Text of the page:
Where nature and the city meet

The City of Indianapolis constructed the Eagle Creek Reservoir (ECR), prior to and through 1967. The primary purpose for its development was flood control on Eagle Creek.

How a Septic System Works

A septic system is an on-site treatment system designed to handle household wastewater.  The system consists of three main components – a septic tank, a distribution box, and a soil absorption system (leach field, finger system, or absorption field). 

Septic Tank

Distribution Box Absorption Field

 

Wastewater from toilets, sinks, showers, and other drains flow from the household sewer drain to an underground septic tank.  Once in the septic tank, the waste separates.  Solids settle on the bottom of the tank forming the sludge layer.  Grease and fatty solids float to the top forming a scum layer.  The remaining liquid remains in the middle and forms the liquid layer.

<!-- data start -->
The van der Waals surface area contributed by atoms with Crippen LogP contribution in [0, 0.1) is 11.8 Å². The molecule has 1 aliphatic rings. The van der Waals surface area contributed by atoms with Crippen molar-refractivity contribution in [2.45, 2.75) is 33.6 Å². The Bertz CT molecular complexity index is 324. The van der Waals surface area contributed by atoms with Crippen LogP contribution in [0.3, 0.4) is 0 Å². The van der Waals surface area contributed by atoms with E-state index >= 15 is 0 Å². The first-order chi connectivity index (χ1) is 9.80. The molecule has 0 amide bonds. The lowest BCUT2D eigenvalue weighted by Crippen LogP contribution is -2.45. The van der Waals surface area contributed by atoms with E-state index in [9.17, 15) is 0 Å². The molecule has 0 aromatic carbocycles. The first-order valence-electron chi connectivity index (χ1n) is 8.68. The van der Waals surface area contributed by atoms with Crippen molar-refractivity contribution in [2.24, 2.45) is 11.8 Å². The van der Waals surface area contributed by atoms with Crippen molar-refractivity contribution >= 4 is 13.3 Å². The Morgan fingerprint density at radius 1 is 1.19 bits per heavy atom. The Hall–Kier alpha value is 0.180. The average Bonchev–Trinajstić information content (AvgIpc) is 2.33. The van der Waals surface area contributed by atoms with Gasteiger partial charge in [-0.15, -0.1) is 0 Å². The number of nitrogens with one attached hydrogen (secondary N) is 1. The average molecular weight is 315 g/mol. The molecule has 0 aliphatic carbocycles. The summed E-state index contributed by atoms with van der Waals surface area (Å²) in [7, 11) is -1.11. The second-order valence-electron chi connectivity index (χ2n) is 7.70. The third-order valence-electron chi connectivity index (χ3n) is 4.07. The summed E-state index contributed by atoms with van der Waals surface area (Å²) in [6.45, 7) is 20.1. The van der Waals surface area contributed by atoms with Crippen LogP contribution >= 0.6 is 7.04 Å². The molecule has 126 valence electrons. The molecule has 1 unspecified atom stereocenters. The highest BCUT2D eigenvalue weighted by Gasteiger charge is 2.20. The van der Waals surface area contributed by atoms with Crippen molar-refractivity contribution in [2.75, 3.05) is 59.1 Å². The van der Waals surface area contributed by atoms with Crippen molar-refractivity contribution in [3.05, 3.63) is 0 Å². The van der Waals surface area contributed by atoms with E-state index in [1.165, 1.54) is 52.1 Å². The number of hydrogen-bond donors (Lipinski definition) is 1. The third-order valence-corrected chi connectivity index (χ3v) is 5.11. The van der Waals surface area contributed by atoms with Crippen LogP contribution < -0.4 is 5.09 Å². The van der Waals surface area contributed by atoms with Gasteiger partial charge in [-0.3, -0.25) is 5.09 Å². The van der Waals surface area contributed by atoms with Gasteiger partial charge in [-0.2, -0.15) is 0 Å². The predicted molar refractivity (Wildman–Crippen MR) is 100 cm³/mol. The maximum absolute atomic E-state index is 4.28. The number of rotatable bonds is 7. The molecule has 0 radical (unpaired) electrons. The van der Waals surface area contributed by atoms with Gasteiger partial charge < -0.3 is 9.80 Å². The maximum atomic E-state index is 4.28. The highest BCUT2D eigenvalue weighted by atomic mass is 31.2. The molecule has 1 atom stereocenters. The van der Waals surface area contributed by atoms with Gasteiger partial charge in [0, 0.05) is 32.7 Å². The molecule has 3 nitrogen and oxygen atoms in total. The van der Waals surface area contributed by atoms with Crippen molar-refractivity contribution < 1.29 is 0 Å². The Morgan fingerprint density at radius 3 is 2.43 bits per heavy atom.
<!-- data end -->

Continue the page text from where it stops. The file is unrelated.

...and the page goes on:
Once separated, the liquid layer, or effluent, flows from the septic tank into the absorption field by way of the distribution box.  In the absorption field, the effluent moves through the pipes and seeps into the surrounding soil.  The soil filters out suspended solids and organic matter.  Bacteria in the soil then decompose harmful microorganisms and other organic components.  Clay particles trap viruses and eventually die.  Treated effluent continues downward as it percolates through the layers of soil.